Professors, papers and parliaments: How the media affects politicians’ references to research
Independent thesis Advanced level (degree of Master (Two Years)), 20 credits / 30 HE creditsStudent thesis
Knowledge matters in politics and a wide range of factors influence politicians’ use of research. One element that has been identified as relevant is the media. However, this has mainly been a theoretical conclusion, in want of empirical underpinning. In this thesis the topic is examined intensively through a quasi-experimental comparison and a mechanism tracing. The cases in focus are the Swedish earned income tax credit and surplus goal, and the concrete hypotheses concern whether the intensity and cohesion of the media coverage of research influence politicians' references to knowledge in debates.
The results of the comparison suggest that there is a correlation between the intensity of the media coverage and the use of references in debates, whereas it is harder to say anything about the cohesion. Furthermore, a series of mechanisms explaining the relationship in detail are proposed. Among these is one indicating that vote maximi-sation encourages alignment of knowledge use with the media coverage, and another illuminating the practice of cherry-picking research results that are mentioned in the press. The conclusions thus not only tell us something about how the media influences knowledge use, but also advance the debate on symbolic knowledge use among politicians.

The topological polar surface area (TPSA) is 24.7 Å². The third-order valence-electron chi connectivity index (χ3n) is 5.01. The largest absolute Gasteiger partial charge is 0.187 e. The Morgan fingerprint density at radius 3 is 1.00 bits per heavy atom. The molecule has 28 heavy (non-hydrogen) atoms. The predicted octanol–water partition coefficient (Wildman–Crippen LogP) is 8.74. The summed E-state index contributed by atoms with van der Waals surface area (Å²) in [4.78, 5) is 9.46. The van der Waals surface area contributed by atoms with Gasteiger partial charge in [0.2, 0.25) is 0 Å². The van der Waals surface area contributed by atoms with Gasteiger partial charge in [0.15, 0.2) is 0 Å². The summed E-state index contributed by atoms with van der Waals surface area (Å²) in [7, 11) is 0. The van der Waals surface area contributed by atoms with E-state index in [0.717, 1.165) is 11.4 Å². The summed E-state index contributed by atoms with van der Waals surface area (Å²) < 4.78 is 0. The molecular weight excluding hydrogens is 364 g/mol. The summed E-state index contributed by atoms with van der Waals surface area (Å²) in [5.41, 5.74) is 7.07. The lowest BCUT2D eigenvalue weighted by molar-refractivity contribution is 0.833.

Place, publisher, year, edition, pages
2015. , 58 p.
knowledge use, media, earned income tax credit, surplus goal, Sweden, mechanisms
Political Science (excluding Public Administration Studies and Globalization Studies)
IdentifiersURN: urn:nbn:se:uu:diva-264945OAI: oai:DiVA.org:uu-264945DiVA: diva2:861980
2015-10-08, Svedeliussalen, Gamla torget 6, Uppsala, 09:15 (English)
Öberg, PerOla, Professor
Westholm, Anders, Professor